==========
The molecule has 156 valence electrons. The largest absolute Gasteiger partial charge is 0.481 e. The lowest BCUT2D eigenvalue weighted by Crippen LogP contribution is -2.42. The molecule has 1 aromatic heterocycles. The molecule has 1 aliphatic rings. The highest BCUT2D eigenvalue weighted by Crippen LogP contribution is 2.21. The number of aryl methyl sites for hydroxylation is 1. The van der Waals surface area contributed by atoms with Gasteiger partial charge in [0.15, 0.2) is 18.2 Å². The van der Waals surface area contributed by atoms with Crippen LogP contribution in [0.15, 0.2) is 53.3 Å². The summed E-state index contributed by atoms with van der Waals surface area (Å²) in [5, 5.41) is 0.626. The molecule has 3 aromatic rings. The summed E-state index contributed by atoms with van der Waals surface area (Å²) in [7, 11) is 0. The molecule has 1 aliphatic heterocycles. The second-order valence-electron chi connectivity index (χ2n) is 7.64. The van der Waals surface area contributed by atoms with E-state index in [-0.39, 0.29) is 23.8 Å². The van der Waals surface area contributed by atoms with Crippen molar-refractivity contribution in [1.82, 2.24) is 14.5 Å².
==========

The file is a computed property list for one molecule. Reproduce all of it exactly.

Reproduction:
The molecule has 156 valence electrons. The largest absolute Gasteiger partial charge is 0.481 e. The lowest BCUT2D eigenvalue weighted by Crippen LogP contribution is -2.42. The molecule has 1 aromatic heterocycles. The molecule has 1 aliphatic rings. The highest BCUT2D eigenvalue weighted by Crippen LogP contribution is 2.21. The number of aryl methyl sites for hydroxylation is 1. The van der Waals surface area contributed by atoms with Gasteiger partial charge in [0.15, 0.2) is 18.2 Å². The van der Waals surface area contributed by atoms with Crippen LogP contribution in [0.15, 0.2) is 53.3 Å². The summed E-state index contributed by atoms with van der Waals surface area (Å²) in [5, 5.41) is 0.626. The molecule has 3 aromatic rings. The summed E-state index contributed by atoms with van der Waals surface area (Å²) in [7, 11) is 0. The molecule has 1 aliphatic heterocycles. The second-order valence-electron chi connectivity index (χ2n) is 7.64. The van der Waals surface area contributed by atoms with E-state index in [-0.39, 0.29) is 23.8 Å². The van der Waals surface area contributed by atoms with Crippen molar-refractivity contribution in [1.82, 2.24) is 14.5 Å².